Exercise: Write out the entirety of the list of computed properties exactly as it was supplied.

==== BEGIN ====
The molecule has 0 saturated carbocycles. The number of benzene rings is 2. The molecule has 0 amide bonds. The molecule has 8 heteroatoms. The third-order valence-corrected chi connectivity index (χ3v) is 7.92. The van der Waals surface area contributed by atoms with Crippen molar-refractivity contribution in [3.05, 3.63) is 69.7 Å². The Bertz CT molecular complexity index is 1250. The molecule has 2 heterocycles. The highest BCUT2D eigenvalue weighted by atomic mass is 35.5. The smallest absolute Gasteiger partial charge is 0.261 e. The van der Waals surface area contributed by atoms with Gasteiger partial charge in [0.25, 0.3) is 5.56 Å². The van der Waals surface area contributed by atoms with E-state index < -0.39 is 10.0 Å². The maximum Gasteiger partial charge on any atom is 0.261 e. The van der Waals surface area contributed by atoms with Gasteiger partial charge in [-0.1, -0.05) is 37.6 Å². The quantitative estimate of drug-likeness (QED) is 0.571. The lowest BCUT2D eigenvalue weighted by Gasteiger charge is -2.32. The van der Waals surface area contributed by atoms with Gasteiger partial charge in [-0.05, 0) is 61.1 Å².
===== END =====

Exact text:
The molecule has 0 saturated carbocycles. The number of benzene rings is 2. The molecule has 0 amide bonds. The molecule has 8 heteroatoms. The third-order valence-corrected chi connectivity index (χ3v) is 7.92. The van der Waals surface area contributed by atoms with Crippen molar-refractivity contribution in [3.05, 3.63) is 69.7 Å². The Bertz CT molecular complexity index is 1250. The molecule has 2 heterocycles. The highest BCUT2D eigenvalue weighted by atomic mass is 35.5. The smallest absolute Gasteiger partial charge is 0.261 e. The van der Waals surface area contributed by atoms with Gasteiger partial charge in [0.25, 0.3) is 5.56 Å². The van der Waals surface area contributed by atoms with E-state index < -0.39 is 10.0 Å². The maximum Gasteiger partial charge on any atom is 0.261 e. The van der Waals surface area contributed by atoms with Gasteiger partial charge in [-0.1, -0.05) is 37.6 Å². The quantitative estimate of drug-likeness (QED) is 0.571. The lowest BCUT2D eigenvalue weighted by Gasteiger charge is -2.32. The van der Waals surface area contributed by atoms with Gasteiger partial charge in [-0.05, 0) is 61.1 Å².